Browsing Health Studies by Subject "Quality and safety information"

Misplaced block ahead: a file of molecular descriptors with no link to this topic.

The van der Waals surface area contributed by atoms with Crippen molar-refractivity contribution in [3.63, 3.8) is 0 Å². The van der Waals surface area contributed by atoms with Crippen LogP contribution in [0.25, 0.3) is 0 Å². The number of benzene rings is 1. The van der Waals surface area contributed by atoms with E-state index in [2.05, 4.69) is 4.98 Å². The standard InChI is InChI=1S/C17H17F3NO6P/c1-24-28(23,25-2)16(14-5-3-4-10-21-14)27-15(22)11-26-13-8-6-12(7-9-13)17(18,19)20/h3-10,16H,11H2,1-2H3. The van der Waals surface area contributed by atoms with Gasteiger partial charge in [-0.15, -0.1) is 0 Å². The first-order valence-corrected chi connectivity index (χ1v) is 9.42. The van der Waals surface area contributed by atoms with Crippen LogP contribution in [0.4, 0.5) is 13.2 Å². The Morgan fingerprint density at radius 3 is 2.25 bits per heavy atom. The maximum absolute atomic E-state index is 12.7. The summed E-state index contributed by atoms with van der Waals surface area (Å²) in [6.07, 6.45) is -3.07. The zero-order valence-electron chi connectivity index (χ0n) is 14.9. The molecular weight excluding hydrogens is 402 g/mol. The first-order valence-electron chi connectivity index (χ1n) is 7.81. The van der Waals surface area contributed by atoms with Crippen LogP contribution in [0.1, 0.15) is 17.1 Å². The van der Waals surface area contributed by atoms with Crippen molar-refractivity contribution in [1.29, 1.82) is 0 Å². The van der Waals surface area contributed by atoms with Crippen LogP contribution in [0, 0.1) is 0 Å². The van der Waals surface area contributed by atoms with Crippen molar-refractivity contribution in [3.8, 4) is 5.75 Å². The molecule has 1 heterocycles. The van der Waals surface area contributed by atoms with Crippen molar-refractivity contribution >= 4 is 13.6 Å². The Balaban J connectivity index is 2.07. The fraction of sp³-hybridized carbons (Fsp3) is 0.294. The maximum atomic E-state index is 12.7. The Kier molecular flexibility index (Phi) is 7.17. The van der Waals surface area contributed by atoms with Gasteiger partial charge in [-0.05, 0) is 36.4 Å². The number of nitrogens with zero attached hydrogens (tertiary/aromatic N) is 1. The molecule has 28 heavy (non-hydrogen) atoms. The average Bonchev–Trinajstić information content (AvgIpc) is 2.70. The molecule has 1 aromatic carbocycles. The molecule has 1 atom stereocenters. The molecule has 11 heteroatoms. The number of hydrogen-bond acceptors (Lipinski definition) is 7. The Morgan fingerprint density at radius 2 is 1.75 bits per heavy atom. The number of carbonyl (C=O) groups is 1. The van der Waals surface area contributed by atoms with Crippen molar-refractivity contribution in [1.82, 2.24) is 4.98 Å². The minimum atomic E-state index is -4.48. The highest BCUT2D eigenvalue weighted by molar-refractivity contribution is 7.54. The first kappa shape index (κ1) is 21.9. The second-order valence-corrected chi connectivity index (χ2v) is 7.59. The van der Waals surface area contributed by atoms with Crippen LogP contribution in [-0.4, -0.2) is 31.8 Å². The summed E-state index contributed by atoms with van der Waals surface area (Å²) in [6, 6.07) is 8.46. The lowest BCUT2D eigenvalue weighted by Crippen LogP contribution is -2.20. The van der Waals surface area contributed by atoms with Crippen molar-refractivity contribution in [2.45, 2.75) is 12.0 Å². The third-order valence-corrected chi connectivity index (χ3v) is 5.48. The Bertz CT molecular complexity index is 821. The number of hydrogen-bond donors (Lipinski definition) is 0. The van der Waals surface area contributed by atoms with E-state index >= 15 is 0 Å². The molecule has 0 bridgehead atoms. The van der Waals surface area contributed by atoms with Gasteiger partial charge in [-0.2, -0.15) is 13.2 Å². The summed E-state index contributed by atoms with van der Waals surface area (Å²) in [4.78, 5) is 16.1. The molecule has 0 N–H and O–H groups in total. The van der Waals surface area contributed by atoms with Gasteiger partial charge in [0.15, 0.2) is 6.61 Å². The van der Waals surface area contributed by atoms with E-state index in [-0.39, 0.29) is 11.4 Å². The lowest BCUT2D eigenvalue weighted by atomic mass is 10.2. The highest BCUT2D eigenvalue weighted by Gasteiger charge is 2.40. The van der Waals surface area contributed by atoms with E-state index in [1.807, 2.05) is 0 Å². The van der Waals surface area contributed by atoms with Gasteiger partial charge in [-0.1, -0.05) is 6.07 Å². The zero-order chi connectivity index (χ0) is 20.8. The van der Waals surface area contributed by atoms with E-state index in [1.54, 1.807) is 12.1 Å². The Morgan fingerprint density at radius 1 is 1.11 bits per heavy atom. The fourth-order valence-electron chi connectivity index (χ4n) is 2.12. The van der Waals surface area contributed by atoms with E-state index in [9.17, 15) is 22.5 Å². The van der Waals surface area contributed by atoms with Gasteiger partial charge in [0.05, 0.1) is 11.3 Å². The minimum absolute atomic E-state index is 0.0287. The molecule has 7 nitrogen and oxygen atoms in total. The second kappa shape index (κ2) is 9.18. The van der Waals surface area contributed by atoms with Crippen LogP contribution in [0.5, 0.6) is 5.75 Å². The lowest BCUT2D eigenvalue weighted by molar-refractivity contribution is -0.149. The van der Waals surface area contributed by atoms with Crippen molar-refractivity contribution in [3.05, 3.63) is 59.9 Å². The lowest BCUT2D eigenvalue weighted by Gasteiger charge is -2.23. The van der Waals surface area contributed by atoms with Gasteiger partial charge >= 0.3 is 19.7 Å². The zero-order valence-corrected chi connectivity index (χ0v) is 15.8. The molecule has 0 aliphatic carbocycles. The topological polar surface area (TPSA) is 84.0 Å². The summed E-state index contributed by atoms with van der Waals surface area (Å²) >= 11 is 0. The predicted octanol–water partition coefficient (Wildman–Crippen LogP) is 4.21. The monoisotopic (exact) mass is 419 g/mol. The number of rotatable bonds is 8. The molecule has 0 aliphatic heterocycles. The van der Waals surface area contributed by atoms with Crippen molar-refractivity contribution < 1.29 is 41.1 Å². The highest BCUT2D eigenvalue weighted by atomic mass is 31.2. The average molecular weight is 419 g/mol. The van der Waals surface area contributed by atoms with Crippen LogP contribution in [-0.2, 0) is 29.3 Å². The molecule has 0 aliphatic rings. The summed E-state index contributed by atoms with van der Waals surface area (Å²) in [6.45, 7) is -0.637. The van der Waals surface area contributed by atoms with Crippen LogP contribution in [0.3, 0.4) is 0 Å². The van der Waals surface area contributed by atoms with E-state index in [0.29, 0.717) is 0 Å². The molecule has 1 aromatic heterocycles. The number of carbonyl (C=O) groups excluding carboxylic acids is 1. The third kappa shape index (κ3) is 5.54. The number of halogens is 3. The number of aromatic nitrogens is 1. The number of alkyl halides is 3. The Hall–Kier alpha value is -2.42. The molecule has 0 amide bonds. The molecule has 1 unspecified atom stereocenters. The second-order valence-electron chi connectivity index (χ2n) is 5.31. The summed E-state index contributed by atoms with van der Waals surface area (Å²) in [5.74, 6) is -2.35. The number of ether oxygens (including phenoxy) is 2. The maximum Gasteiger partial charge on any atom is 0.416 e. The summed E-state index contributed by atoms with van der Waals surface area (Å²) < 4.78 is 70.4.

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From embracing to managing risksObjective: To assess developments over time in the capture, curation and use of quality and safety information in managing hospital services. Setting: Four acute National Health Service hospitals in England. Participants: 111.5 hours of observation of hospital board and directorate meetings, and 72 hours of ward observations. 86 interviews with board level and middle managers and with ward managers and staff. Results: There were substantial improvements in the quantity and quality of data produced for boards and middle managers between 2013 and 2016, starting from a low base. All four hospitals deployed data warehouses, repositories where datasets from otherwise disparate departmental systems could be managed. Three of them deployed real-time ward management systems, which were used extensively by nurses and other staff. Conclusions: The findings, particularly relating to the deployment of real-time ward management systems, are a corrective to the many negative accounts of information technology implementations. The hospital information infrastructures were elements in a wider move, away from a reliance on individual professionals exercising judgements and towards team-based and data-driven approaches to the active management of risks. They were not, though, using their fine-grained data to develop ultrasafe working practices.